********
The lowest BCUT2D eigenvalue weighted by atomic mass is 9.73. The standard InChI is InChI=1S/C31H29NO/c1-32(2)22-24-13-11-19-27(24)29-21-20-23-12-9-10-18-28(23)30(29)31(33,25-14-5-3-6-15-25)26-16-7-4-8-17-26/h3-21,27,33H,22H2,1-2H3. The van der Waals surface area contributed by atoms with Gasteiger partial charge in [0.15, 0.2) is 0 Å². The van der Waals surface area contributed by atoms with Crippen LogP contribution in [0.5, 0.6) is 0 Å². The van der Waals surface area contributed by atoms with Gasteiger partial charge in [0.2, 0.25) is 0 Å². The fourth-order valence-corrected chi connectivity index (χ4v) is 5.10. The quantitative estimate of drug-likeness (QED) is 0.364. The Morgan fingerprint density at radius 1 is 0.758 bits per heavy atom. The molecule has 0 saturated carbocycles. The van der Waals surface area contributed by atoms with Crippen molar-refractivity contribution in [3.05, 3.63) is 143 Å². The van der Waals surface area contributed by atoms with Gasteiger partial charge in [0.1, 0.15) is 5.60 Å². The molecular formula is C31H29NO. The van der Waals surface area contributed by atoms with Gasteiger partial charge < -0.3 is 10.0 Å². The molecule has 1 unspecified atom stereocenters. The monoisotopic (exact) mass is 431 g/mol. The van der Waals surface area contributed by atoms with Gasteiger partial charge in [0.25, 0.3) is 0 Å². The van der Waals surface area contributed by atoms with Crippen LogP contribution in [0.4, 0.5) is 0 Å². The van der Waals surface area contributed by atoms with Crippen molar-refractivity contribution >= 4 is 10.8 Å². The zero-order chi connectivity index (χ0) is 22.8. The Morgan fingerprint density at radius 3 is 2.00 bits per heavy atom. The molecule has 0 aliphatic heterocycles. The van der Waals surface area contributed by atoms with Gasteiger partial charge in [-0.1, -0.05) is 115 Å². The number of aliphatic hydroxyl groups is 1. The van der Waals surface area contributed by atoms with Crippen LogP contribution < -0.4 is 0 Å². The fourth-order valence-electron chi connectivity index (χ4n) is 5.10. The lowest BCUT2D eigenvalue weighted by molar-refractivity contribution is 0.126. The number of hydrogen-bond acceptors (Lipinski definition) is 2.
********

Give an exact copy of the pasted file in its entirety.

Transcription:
The lowest BCUT2D eigenvalue weighted by atomic mass is 9.73. The standard InChI is InChI=1S/C31H29NO/c1-32(2)22-24-13-11-19-27(24)29-21-20-23-12-9-10-18-28(23)30(29)31(33,25-14-5-3-6-15-25)26-16-7-4-8-17-26/h3-21,27,33H,22H2,1-2H3. The van der Waals surface area contributed by atoms with Gasteiger partial charge in [0.15, 0.2) is 0 Å². The van der Waals surface area contributed by atoms with Crippen LogP contribution in [0.5, 0.6) is 0 Å². The van der Waals surface area contributed by atoms with Gasteiger partial charge in [0.2, 0.25) is 0 Å². The fourth-order valence-corrected chi connectivity index (χ4v) is 5.10. The quantitative estimate of drug-likeness (QED) is 0.364. The Morgan fingerprint density at radius 1 is 0.758 bits per heavy atom. The molecule has 0 saturated carbocycles. The van der Waals surface area contributed by atoms with Crippen molar-refractivity contribution in [3.05, 3.63) is 143 Å². The van der Waals surface area contributed by atoms with Gasteiger partial charge in [0.1, 0.15) is 5.60 Å². The molecular formula is C31H29NO. The van der Waals surface area contributed by atoms with Gasteiger partial charge < -0.3 is 10.0 Å². The molecule has 1 unspecified atom stereocenters. The monoisotopic (exact) mass is 431 g/mol. The van der Waals surface area contributed by atoms with Gasteiger partial charge in [0.25, 0.3) is 0 Å². The van der Waals surface area contributed by atoms with Crippen LogP contribution in [0.4, 0.5) is 0 Å². The van der Waals surface area contributed by atoms with Crippen molar-refractivity contribution >= 4 is 10.8 Å². The zero-order chi connectivity index (χ0) is 22.8. The Morgan fingerprint density at radius 3 is 2.00 bits per heavy atom. The molecule has 0 aliphatic heterocycles. The van der Waals surface area contributed by atoms with Gasteiger partial charge in [-0.1, -0.05) is 115 Å². The number of aliphatic hydroxyl groups is 1. The van der Waals surface area contributed by atoms with Crippen LogP contribution < -0.4 is 0 Å². The fourth-order valence-electron chi connectivity index (χ4n) is 5.10. The lowest BCUT2D eigenvalue weighted by molar-refractivity contribution is 0.126. The number of hydrogen-bond acceptors (Lipinski definition) is 2.